This is the second album from international black metal band Omega Infinity.
Brought to us by members of Ne Obliviscaris and Todtgelichter, The Anticurrent is a 49-minute journey into the realms of cosmic black metal, (or 57 minutes with the bonus Sear Bliss and Emperor covers).
Oh my. Something malignant and ancient has been brought into the light from aeons in the blackness between galaxies, something very different to what is usually seen. Prepare yourself for this one.
The Anticurrent provides us with a form of atypical black metal that contains elements of death metal and electronic/industrial enhancements. The music is harsh and unforgiving, and not for those uninitiated into the spacefaring extreme metal void. Parts of the music are grandiose and richly atmospheric, whereas others are brutally searing and cold. Others still are ambient and spacious, allowing the listener respite in a deadly environment, while at other times the music is jarringly dissonant and chaotic, and near-impenetrable in its density.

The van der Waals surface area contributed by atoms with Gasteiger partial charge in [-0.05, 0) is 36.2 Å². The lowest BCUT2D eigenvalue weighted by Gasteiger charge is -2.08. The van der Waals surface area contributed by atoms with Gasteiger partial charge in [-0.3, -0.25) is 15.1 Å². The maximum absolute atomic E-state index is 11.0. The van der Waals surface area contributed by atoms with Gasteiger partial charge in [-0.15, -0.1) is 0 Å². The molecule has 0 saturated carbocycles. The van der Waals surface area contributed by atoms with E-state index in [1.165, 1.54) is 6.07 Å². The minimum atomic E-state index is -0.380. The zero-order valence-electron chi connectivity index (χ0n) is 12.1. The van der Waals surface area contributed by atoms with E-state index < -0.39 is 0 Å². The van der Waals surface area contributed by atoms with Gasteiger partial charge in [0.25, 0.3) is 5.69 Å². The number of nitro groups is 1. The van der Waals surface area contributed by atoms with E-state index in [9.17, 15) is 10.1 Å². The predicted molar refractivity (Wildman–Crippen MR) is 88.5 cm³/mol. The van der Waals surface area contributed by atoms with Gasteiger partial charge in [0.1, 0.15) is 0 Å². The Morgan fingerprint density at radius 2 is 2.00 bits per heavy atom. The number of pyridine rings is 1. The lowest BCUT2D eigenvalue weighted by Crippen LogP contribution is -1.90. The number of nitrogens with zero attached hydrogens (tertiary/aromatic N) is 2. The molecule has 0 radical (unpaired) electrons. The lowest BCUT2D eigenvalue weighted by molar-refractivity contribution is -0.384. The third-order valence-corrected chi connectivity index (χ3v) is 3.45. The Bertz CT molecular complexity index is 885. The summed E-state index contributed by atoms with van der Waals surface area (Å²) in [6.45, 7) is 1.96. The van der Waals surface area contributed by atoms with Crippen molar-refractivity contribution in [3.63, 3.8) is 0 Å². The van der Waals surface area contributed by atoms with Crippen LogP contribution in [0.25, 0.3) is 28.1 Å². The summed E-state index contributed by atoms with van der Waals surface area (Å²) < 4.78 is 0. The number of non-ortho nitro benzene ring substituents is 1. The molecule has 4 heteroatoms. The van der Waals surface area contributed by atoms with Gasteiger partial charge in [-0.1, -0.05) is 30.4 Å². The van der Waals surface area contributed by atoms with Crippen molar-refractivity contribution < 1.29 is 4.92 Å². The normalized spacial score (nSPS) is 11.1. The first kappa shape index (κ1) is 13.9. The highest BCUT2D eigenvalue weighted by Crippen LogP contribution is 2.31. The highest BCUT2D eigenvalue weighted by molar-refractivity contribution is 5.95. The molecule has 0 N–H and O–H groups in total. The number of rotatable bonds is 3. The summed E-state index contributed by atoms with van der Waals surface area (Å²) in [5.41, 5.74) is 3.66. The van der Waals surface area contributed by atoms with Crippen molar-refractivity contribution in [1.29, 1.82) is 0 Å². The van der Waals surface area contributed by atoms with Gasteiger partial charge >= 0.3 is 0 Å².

These songs are full of strange sounds and textures. It’s a striking style that Omega Infinity have created. On the one hand it’s reminiscent of the more experimental and industrial-edged black metal of the late 90s, but on the other it also reminds me of some of the more modern underground sci-fi-themed atmospheric black metal that we have been treated to over the last few years. It’s like an unheralded amalgamation of both, resulting in something quite unusual.
For a, (very rough), guide, imagine a mix of acts such as …And Oceans, Mesarthim, Mare Cognitum, Spectral Lore, Dødheimsgard, and Aborym.
The Anticurrent is not what I was expecting. It offers a far more challenging journey, at least in places, than anticipated. The rewards are there for those that persevere, however. Multiple spins sees musical lines that initially appear completely disconnected join together in bewildering ways, revealing jagged soundscapes of dark extrasolar splendour.
This album has really struck a chord with me. Hitting that sweet spot I mentioned above between old and new visions of cosmic/industrial/experimental/whatever black metal, The Anticurrent keeps drawing me back to explore its labyrinthine ways. It doesn’t give up its secrets easily, but then the best albums rarely do.
If you’re feeling bold and adventurous, then Omega Infinity have such sights so show you.